EGEE 102
Energy Conservation and Environmental Protection

Greenhouse Effect

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In the first lesson, we saw that energy can be transformed from one form to another, and during this conversion, all the energy that we put into a device comes out. However, all the energy that we put in may not come out in the desired form. Please watch the following 4:17 presentation:

The Greenhouse Effect
Click Here for Transcript of The Greenhouse Effect video

This diagram explains to us about the greenhouse effect. Basically what greenhouse effect is, is the sun, which emits mostly long radiation and shortwave radiation, all this radiation comes in in the morning or during daytime without any problem. The atmosphere, which has various kinds of gases like oxygen, nitrogen, little bit of carbon dioxide, et cetera, these radiations basically pass through. And the solar radiation, part of it actually gets reflected back out into the space from these clouds. Whatever reaches the Earth, here down below, part of it heats up the atmosphere or the Earth's surface, some of it is used for growing plants, some of it evaporates waters and runs the hydrological cycle. And during nighttime, all this energy that has come in during daytime generally will go back into the space as longwave radiation, which is infrared radiation. So it comes in shortwave and longwave, but all of it tries to go back or will go back in longwave radiation. Now, the gases, like CO2, in the atmosphere generally have the unique capability to trap this infrared radiation that is going out. And these gases absorb the infrared radiation, keeping a part of the radiation that would've otherwise gone out within the atmosphere. So this is called greenhouse effect, and due to this effect, because of these gases, the atmosphere right now is at an average temperature of 59 degrees Fahrenheit. Without this effect, for example if there was no CO2 in the atmosphere, no greenhouse gases, it's totally of oxygen and nitrogen, all the energy that would come in in the daytime if it had gone out in the nighttime, the Earth would be freezing at 0 degrees Fahrenheit. So at this temperature, nothing can grow on this planet, and the planet would be uninhabitable. So this greenhouse effect is what is turning this planet into a habitable planet by keeping the average temperature at about 59 degrees Fahrenheit. This temperature is the temperature that we normally see averaged over entire year at all places, including North Pole, South Pole, equator, day, night, various seasons, et cetera. So greenhouse effect is what is actually making this planet habitable by warming up little bit. Unfortunately, if we emit more and more greenhouse gases into the atmosphere like what we have been doing-- the CO2 concentration has gone up from 275 parts per million to now about 370 parts per million--if we keep on doing these kinds of things, more and more thermal energy will be trapped inside the atmosphere, and this 59 degrees temperature is likely to increase. And that's what we call global warming, or climate change, or increase in this temperature is detrimental. So the question is whether we should blame greenhouse effect for this or global warming as a bad phenomenon.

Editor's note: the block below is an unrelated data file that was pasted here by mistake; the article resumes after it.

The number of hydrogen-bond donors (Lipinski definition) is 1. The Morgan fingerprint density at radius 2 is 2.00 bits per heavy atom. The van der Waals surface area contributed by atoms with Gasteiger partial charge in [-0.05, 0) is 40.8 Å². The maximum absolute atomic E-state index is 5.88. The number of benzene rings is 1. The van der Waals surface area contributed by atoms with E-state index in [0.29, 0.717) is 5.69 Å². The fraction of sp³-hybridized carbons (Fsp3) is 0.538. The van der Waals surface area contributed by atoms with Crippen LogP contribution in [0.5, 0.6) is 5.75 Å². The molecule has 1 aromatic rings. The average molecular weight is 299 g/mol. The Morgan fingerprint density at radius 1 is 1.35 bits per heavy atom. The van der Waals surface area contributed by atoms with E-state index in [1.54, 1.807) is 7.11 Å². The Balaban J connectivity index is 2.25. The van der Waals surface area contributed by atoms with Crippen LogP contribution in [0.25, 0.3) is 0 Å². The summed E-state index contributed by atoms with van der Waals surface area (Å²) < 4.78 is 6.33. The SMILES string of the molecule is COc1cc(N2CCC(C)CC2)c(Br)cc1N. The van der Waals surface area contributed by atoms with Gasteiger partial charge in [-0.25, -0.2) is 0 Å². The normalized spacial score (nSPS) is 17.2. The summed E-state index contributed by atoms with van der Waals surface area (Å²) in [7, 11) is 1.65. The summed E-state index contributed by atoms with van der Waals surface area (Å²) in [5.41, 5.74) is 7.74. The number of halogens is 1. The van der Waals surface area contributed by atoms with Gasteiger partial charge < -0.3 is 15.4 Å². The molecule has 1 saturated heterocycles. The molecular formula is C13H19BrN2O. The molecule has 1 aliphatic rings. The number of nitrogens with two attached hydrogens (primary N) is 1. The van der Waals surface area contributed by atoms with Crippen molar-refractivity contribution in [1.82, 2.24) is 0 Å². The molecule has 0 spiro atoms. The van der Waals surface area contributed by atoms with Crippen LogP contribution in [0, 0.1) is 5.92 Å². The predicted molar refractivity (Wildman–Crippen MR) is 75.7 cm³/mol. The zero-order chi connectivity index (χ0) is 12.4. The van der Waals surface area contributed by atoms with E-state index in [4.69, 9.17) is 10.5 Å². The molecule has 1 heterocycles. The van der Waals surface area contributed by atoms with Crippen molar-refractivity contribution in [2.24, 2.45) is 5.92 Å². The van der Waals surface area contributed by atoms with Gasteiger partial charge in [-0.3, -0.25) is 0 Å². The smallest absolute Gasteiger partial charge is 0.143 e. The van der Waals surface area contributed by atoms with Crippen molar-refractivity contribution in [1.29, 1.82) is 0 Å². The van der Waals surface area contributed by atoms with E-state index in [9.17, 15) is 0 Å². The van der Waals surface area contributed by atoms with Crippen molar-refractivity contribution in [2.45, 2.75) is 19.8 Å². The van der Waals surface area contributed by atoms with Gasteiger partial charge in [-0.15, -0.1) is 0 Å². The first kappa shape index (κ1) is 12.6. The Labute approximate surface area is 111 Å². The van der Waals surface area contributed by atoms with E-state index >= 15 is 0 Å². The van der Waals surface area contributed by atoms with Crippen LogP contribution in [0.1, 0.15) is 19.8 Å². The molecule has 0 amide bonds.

Current levels of CO2 in the atmosphere - 392 ppm in 2011. (Data shown in Excel Sheet)